It may still be news to some people that Facebook curates what is displayed on a user’s feed. I think most people have some awareness of this, but I’m still surprised when people are surprised. The implications of curation are important for businesses to consider.
The kid in the picture is trying to catch a snowflake on their tongue. It doesn’t matter which snowflake they catch. Any will do. They just want to catch one. That’s a good thing.
What if every snowflake that was falling landed on that kid? They’d be a goner. One snowflake weighs almost nothing. A snowstorm dumps TONS of snow across a large area. All that snow falling on one person would most certainly be fatal.
Think of those snowflakes as posts made by your friends, family, businesses you like etc. If Facebook wasn’t busy curating what you see, you would be overwhelmed by hundreds or thousands of posts each and every day. Facebook doesn’t want you to be overwhelmed, so they curate what you see.
One outcome of this curation is that posts from businesses mostly get filtered out. Unless you’re a huge fan of a company and demonstrate that by visiting a company’s Facebook page, liking and following them, liking, commenting, and sharing their posts etc., you probably won’t see much from that company in your feed. For businesses, Facebook’s curation is a curse. On the flipside, nobody would use Facebook if curation didn’t exist, so it’s a necessary evil.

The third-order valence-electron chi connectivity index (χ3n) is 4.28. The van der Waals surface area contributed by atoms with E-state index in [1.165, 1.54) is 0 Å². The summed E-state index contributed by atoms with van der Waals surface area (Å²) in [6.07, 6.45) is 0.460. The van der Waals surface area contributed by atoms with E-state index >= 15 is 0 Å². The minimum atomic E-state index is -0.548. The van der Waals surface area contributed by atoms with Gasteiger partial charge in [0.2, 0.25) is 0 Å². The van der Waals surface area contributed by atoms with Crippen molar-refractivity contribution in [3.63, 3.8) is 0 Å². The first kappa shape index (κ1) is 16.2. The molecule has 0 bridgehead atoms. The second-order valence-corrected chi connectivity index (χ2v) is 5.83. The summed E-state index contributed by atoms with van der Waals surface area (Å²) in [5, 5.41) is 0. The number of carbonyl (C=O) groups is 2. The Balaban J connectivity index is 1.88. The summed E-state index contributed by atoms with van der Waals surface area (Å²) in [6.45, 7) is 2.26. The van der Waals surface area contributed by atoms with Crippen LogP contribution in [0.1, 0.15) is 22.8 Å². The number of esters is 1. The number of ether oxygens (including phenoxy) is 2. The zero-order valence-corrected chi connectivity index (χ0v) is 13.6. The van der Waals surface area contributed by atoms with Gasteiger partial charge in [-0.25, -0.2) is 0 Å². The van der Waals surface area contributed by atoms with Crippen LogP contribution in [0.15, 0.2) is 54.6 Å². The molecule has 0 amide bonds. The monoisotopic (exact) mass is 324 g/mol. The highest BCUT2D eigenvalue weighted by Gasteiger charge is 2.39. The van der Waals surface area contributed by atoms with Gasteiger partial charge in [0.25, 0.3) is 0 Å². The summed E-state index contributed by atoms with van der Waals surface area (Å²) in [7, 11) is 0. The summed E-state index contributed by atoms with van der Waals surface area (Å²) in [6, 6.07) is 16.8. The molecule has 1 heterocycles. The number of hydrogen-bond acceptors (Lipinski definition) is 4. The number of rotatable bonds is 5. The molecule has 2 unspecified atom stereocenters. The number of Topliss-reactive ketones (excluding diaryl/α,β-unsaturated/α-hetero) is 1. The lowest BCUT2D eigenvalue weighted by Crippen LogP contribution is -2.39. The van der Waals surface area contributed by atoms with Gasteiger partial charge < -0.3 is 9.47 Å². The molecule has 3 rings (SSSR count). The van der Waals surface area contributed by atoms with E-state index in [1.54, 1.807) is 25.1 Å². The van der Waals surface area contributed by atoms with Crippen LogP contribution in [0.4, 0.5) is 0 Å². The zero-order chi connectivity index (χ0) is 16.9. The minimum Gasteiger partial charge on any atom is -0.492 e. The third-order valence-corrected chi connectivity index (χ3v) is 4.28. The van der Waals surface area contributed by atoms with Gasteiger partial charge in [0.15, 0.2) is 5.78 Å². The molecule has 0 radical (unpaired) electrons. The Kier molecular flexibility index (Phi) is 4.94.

What This Means for Businesses
Here’s the simple explanation:
Facebook’s Curation = Business’ Paying For Exposure
If you pay for advertising you can reach everyone who likes your page plus a whole bunch of other people who have similar interests to your business’ product or service. Without paying, you’re not going to reach many people. Even people who like your business won’t hear from you. Definitely not good.
Another troubling aspect of Facebook curation for individual users is that their posts may not be seen by all of their friends. This is especially a challenge since you may have a significant life event transpire and people won’t know about it. Getting engaged, married, new job, or having a death in the family are all important events but Facebook won’t necessarily put that news about you in everyone’s feed. Even if they do, people might still miss it.
How To Get Around This
Here are my suggestions on how to communicate something really important to people you know, either personally or in business.
a) Never rely soley on social media to communicate something important.
b) Use a combination of email, website, and social media platforms to get the message out.
c) If it’s really important, call.
d) If it’s not urgent but important, send a personalized letter, postcard, or greeting card.
I love online marketing. Love it though I may, I recognize its strengths and its shortcomings. One shortcoming is trying to reach people on a consistent basis. Even email to customers can get ignored or filtered out of sight. All online marketing has to deal with curation on some level. It’s a part of the ecosystem so you have to learn to deal with it.